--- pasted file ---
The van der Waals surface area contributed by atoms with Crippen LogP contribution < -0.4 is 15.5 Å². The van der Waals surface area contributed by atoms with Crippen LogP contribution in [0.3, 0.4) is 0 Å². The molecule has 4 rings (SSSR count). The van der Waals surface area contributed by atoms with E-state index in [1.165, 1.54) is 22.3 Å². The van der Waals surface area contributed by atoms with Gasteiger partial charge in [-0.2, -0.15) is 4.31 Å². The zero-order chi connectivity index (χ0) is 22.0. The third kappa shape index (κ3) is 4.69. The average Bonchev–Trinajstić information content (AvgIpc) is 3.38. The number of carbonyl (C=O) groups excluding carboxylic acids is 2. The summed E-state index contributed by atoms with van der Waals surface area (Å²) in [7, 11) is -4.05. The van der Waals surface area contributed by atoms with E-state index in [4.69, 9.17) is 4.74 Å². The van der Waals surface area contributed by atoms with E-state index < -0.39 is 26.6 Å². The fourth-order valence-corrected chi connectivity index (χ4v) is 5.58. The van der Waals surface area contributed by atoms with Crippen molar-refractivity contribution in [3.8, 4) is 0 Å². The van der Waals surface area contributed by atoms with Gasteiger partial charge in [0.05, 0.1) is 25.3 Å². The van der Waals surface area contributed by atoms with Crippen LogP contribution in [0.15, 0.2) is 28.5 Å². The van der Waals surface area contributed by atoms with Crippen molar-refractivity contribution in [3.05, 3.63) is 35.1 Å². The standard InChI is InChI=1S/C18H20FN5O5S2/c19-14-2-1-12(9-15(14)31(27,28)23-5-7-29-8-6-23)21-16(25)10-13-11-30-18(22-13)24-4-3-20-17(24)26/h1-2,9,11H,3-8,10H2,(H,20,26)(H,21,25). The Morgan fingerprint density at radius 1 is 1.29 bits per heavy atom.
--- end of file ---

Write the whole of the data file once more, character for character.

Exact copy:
The van der Waals surface area contributed by atoms with Crippen LogP contribution < -0.4 is 15.5 Å². The van der Waals surface area contributed by atoms with Crippen LogP contribution in [0.3, 0.4) is 0 Å². The molecule has 4 rings (SSSR count). The van der Waals surface area contributed by atoms with E-state index in [1.165, 1.54) is 22.3 Å². The van der Waals surface area contributed by atoms with Gasteiger partial charge in [-0.2, -0.15) is 4.31 Å². The zero-order chi connectivity index (χ0) is 22.0. The third kappa shape index (κ3) is 4.69. The average Bonchev–Trinajstić information content (AvgIpc) is 3.38. The number of carbonyl (C=O) groups excluding carboxylic acids is 2. The summed E-state index contributed by atoms with van der Waals surface area (Å²) in [7, 11) is -4.05. The van der Waals surface area contributed by atoms with E-state index in [4.69, 9.17) is 4.74 Å². The van der Waals surface area contributed by atoms with E-state index < -0.39 is 26.6 Å². The fourth-order valence-corrected chi connectivity index (χ4v) is 5.58. The van der Waals surface area contributed by atoms with Crippen molar-refractivity contribution in [3.8, 4) is 0 Å². The van der Waals surface area contributed by atoms with Gasteiger partial charge in [0.05, 0.1) is 25.3 Å². The van der Waals surface area contributed by atoms with Crippen LogP contribution in [0.15, 0.2) is 28.5 Å². The van der Waals surface area contributed by atoms with Crippen molar-refractivity contribution in [3.05, 3.63) is 35.1 Å². The standard InChI is InChI=1S/C18H20FN5O5S2/c19-14-2-1-12(9-15(14)31(27,28)23-5-7-29-8-6-23)21-16(25)10-13-11-30-18(22-13)24-4-3-20-17(24)26/h1-2,9,11H,3-8,10H2,(H,20,26)(H,21,25). The Morgan fingerprint density at radius 1 is 1.29 bits per heavy atom.